[0066] When on the 1st Feb. 2003 the economic entity used the money to buy stock for resale the Input option is selected in box 2 to record this transaction. The program proceeds to decision diamond 13 where it is directed to box 14. The Stock Account code is entered and 1st Feb. 2003 as the original date of the stock purchase. Stock is a debit and a narrative is entered. The program passes to decision diamond 15 where No is selected since stock is not a monetary value. The original value of stock purchased is entered as 1000000 units of depreciating local currency. The program proceeds to decision diamond 11 where No is selected since it is not the last entry and the program passes via connector 12 to box 14. The Bank Account code is entered since all the money was used to pay for the stock purchased. The original date is again entered as 1st Feb. 2003, the withdrawal of the cash to make the payment is a credit in the Bank Account and a narrative is entered. The program passes to decision diamond 15 where Yes is selected and the program passes to box 10 where an M is added to the value. The program then passes via decision diamond 11 and connector 9 back to the main menu at box 2.

[0067] When the economic entity operates in a cash inflationary economy and was incorporated on 1st Feb., 2003 and the monthly cash inflation rate is 1 percent on 28th Feb., 2003 and all the stock is still unsold on 28th Feb. 2003, then the entity account balances are displayed as follows on the 28th Feb., 2003:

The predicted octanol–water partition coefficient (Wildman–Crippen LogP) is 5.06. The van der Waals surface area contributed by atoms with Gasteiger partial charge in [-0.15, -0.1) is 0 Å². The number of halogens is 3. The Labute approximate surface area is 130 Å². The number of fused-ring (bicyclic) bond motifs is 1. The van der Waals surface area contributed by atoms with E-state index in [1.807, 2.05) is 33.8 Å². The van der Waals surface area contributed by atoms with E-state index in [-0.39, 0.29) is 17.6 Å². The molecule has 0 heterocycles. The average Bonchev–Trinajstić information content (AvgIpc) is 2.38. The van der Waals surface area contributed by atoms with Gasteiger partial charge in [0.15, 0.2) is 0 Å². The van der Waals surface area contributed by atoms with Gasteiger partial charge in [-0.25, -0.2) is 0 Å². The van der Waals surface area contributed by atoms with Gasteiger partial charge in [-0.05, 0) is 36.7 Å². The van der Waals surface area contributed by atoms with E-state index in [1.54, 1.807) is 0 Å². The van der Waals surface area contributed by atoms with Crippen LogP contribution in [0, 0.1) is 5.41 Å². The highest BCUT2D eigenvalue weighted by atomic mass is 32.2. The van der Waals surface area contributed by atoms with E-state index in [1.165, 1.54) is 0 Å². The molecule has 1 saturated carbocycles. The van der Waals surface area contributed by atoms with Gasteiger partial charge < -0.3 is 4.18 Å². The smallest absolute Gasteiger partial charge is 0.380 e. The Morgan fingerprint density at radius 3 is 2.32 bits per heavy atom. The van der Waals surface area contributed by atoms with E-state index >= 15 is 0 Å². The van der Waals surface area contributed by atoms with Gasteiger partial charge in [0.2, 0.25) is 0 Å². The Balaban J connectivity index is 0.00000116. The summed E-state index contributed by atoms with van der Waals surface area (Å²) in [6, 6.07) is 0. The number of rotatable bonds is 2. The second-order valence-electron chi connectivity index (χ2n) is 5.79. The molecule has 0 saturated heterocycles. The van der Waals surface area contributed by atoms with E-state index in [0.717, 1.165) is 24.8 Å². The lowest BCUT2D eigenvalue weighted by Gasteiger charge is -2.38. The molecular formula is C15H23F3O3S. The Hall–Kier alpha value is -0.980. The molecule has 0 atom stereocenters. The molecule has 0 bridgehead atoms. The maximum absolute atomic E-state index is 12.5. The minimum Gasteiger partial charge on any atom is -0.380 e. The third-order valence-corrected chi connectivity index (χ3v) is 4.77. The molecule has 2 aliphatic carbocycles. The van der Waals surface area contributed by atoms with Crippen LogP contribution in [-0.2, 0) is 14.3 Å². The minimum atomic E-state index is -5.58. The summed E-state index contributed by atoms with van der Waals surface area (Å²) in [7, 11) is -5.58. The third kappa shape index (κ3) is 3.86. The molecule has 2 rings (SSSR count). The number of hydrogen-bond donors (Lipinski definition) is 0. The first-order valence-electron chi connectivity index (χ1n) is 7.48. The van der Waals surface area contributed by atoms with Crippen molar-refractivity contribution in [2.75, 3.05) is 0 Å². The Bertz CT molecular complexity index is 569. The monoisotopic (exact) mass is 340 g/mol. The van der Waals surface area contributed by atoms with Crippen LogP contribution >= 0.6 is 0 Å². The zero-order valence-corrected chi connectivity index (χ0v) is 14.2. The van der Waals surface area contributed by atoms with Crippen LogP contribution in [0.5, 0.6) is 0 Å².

[0068] The Display option is selected in the main menu in box 2. The program proceeds to decision diamond 18 where it is directed to box 19. The Share Capital account number is entered. The program is directed to box 24 where it reads the first value and the date of that value in the Share Capital Account. Every value is always read with its date. The program proceeds to decision diamond 20 where the program determines whether the value read is a monetary value by verifying whether an alphabetic letter M is added with the value in an alphanumeric value. Share Capital is not a monetary value and the program proceeds to decision diamond 26 where the program determines whether the value's original date is different from the current date. The original date is different since the current date is 28th Feb. 2003 and the original date of the Share Capital value is 1st Feb. 2003. The program proceeds to box 29 where the share capital value is updated to the current date value. This is done programmatically by updating (increasing) the value of the share capital at the rate of cash inflation over the period as from the original date of the value to the current date rate. The program then passes to box 21 where the updated value is added to the previous total which was zero. The program proceeds to display 22 and the Share Capital value is displayed at the current date 28th Feb. 2003 as 1010000 in the depreciating local currency. The program then passes to decision diamond 27 where No is selected and the program proceeds to decision diamond 23 where No is selected. The program passes via connector 17 to box 19 where the Stock Account number is entered. The program proceeds to box 24 where the first value and date is read. The program proceeds to decision diamond 20 where the program determines whether the value read is a monetary value by verifying whether an alphabetic letter M is added with the value in an alphanumeric value. The program finds no M attached to the stock value, which indicates to the program that it is a nonmonetary value. The program then passes to decision diamond 26 and the program finds that the stock value's original date is different from the current date. The program passes to box 29 where the stock value is updated for the 1 percent cash inflation for the month. The program then proceeds to box 21 where the value is added to the total value which was zero before. The program then passes to display 22 where the stock value is displayed as 1010000 of the depreciating local currency. The program then proceeds via decision diamonds 27 and and 23 and connector 28 back to the main menu at box 2 since the Bank Account balance is zero.